New Scientist is running an interesting piece by Zeeya Merali on the the theories of George Chapline (Lawrence Livermore National Laboratory) and Robert Laughlin (Stanford University), which attempt to explain both dark matter and dark energy in a way that would revise our view of black holes. The duo and their colleagues have examined the collapse of massive stars in relation to quantum critical phase transitions in superconducting crystals. During such transitions, electron fluctuations slow down, suggesting what might happen on the surface of a collapsing star.
From the article:
[Chapline] and Laughlin realised that if a quantum critical phase transition happened on the surface of a star, it would slow down time and the surface would behave just like a black hole’s event horizon. Quantum mechanics would not be violated because in this scenario time would never freeze entirely. “We start with effects actually seen in the lab, which I think gives it more credibility than black holes,” says Chapline.
With this idea in mind, they – along with Emil Mottola at the Los Alamos National Laboratory in New Mexico, Pawel Mazur of the University of South Carolina in Columbia and colleagues – analysed the collapse of massive stars in a way that did not allow any violation of quantum mechanics. Sure enough, in place of black holes their analysis predicts a phase transition that creates a thin quantum critical shell. The size of this shell is determined by the star’s mass and, crucially, does not contain a space-time singularity. Instead, the shell contains a vacuum, just like the energy-containing vacuum of free space. As the star’s mass collapses through the shell, it is converted to energy that contributes to the energy of the vacuum.
Now if this view is correct, the vacuum energy inside the shell would have anti-gravity properties like those of the dark energy that is presumed to be responsible for the acceleration of the universe’s expansion. Thus we move from black holes to ‘dark energy stars,’ with observational effects like the formation of accretion disks and the gravitational effects on nearby matter remaining the same. But there is this major difference: quantum critical shells would allow particles to move both into and back out of the shell.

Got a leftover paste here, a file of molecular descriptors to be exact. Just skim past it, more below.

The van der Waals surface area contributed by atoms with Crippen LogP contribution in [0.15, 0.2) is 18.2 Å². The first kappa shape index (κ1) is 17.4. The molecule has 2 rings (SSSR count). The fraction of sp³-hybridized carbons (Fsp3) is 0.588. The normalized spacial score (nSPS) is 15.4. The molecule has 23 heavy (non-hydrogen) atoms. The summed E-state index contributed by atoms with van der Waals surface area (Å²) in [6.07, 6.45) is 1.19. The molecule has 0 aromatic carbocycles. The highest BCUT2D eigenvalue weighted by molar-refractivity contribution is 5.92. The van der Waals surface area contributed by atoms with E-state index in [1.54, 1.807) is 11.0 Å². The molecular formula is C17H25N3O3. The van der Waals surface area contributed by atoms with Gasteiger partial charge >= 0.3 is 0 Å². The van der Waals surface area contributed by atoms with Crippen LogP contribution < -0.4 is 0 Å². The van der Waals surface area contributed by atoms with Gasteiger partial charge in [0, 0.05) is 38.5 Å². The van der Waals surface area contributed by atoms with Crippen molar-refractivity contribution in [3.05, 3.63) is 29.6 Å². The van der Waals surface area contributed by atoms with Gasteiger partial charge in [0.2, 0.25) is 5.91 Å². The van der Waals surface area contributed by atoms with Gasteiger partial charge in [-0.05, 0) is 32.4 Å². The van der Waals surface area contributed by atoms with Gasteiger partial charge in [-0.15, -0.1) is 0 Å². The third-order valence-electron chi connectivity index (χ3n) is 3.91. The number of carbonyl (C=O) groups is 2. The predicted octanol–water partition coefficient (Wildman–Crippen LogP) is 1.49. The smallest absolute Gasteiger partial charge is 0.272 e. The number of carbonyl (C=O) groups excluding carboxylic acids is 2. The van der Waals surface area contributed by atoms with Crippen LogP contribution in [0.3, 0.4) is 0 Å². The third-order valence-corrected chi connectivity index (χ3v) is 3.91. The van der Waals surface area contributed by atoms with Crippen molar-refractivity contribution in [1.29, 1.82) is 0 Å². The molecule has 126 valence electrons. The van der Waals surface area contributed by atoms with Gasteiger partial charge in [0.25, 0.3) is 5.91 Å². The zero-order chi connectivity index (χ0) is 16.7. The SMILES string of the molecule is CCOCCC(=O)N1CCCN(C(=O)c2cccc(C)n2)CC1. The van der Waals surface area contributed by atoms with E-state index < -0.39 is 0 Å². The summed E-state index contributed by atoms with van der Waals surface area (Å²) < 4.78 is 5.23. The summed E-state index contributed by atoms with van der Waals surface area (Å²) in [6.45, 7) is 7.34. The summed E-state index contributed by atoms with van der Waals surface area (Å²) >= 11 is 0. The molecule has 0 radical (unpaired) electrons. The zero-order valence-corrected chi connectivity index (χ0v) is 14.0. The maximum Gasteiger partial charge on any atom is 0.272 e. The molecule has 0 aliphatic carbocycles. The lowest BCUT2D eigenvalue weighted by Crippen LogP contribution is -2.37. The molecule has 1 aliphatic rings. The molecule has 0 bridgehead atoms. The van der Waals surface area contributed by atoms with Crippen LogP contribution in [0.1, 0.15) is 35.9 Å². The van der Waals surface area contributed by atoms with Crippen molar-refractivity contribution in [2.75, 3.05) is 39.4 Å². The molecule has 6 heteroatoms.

And this is the part of the article I found the most fascinating: the strength of the vacuum energy inside a dark energy star is related to its size. If you calculate the amount of energy that would be in a star as large as the universe, the value matches the value of dark energy calculated in the universe today. Says Chapline, “”It’s like we are living inside a giant dark energy star.” The scientists also take a shot at explaining dark energy as the result of the formation of tiny dark energy stars created in the big bang.
All this is fascinating stuff, and the development of next generation telescopes may put it to the test, since the model predicts the infrared signature to be expected from matter falling into a dark energy star. It would be a humbling lesson indeed if we were forced to abandon the older model of black hole formation in favor of these new dark stars, and a reminder that we have a long way to go before living up to Stephen Hawking’s famous statement in A Brief History of Time (New York: Bantam, 1988). Remember it?
However, if we discover a complete theory, it should in time be understandable by everyone, not just by a few scientists. Then we shall all, philosophers, scientists and just ordinary people, be able to take part in the discussion of the question of why it is that we and the universe exist. If we find the answer to that, it would be the ultimate triumph of human reason — for then we should know the mind of God. (p. 193)
The ‘if’ in Hawking’s first sentence above may be the biggest ‘if’ in the history of science.